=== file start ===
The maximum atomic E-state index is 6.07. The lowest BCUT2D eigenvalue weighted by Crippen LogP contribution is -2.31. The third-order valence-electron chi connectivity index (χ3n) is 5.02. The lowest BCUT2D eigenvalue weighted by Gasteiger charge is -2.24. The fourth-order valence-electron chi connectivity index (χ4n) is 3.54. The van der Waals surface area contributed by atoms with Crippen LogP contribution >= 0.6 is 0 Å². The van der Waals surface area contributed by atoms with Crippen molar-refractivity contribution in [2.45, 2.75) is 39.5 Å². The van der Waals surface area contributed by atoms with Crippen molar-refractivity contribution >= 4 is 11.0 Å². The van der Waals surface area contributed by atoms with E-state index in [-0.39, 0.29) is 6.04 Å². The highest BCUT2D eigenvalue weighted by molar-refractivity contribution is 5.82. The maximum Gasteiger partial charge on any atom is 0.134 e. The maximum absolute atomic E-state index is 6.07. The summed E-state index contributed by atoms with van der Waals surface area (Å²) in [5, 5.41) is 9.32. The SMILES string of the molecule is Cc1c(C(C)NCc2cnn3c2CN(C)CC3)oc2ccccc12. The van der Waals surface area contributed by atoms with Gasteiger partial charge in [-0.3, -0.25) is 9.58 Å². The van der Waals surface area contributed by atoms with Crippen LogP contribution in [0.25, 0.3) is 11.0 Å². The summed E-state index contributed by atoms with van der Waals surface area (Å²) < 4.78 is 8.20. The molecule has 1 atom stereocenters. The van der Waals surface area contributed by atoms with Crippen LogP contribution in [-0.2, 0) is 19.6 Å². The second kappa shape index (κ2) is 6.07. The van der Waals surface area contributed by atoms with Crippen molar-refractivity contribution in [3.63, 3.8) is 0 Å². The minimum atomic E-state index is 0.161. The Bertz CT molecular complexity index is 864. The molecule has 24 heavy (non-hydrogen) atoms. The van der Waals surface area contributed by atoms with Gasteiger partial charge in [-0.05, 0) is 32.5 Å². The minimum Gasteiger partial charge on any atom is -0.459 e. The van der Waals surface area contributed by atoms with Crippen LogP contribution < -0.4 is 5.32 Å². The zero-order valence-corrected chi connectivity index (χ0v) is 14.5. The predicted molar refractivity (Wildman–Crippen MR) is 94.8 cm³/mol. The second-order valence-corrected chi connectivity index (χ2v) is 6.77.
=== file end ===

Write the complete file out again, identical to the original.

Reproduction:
The maximum atomic E-state index is 6.07. The lowest BCUT2D eigenvalue weighted by Crippen LogP contribution is -2.31. The third-order valence-electron chi connectivity index (χ3n) is 5.02. The lowest BCUT2D eigenvalue weighted by Gasteiger charge is -2.24. The fourth-order valence-electron chi connectivity index (χ4n) is 3.54. The van der Waals surface area contributed by atoms with Crippen LogP contribution >= 0.6 is 0 Å². The van der Waals surface area contributed by atoms with Crippen molar-refractivity contribution in [2.45, 2.75) is 39.5 Å². The van der Waals surface area contributed by atoms with Crippen molar-refractivity contribution >= 4 is 11.0 Å². The van der Waals surface area contributed by atoms with E-state index in [-0.39, 0.29) is 6.04 Å². The highest BCUT2D eigenvalue weighted by molar-refractivity contribution is 5.82. The maximum Gasteiger partial charge on any atom is 0.134 e. The maximum absolute atomic E-state index is 6.07. The summed E-state index contributed by atoms with van der Waals surface area (Å²) in [5, 5.41) is 9.32. The SMILES string of the molecule is Cc1c(C(C)NCc2cnn3c2CN(C)CC3)oc2ccccc12. The van der Waals surface area contributed by atoms with Gasteiger partial charge in [-0.3, -0.25) is 9.58 Å². The van der Waals surface area contributed by atoms with Crippen LogP contribution in [0.25, 0.3) is 11.0 Å². The summed E-state index contributed by atoms with van der Waals surface area (Å²) < 4.78 is 8.20. The molecule has 1 atom stereocenters. The van der Waals surface area contributed by atoms with Crippen LogP contribution in [-0.2, 0) is 19.6 Å². The second kappa shape index (κ2) is 6.07. The van der Waals surface area contributed by atoms with Crippen molar-refractivity contribution in [3.63, 3.8) is 0 Å². The minimum atomic E-state index is 0.161. The Bertz CT molecular complexity index is 864. The molecule has 24 heavy (non-hydrogen) atoms. The van der Waals surface area contributed by atoms with Gasteiger partial charge in [-0.05, 0) is 32.5 Å². The minimum Gasteiger partial charge on any atom is -0.459 e. The van der Waals surface area contributed by atoms with Crippen LogP contribution < -0.4 is 5.32 Å². The zero-order valence-corrected chi connectivity index (χ0v) is 14.5. The predicted molar refractivity (Wildman–Crippen MR) is 94.8 cm³/mol. The second-order valence-corrected chi connectivity index (χ2v) is 6.77.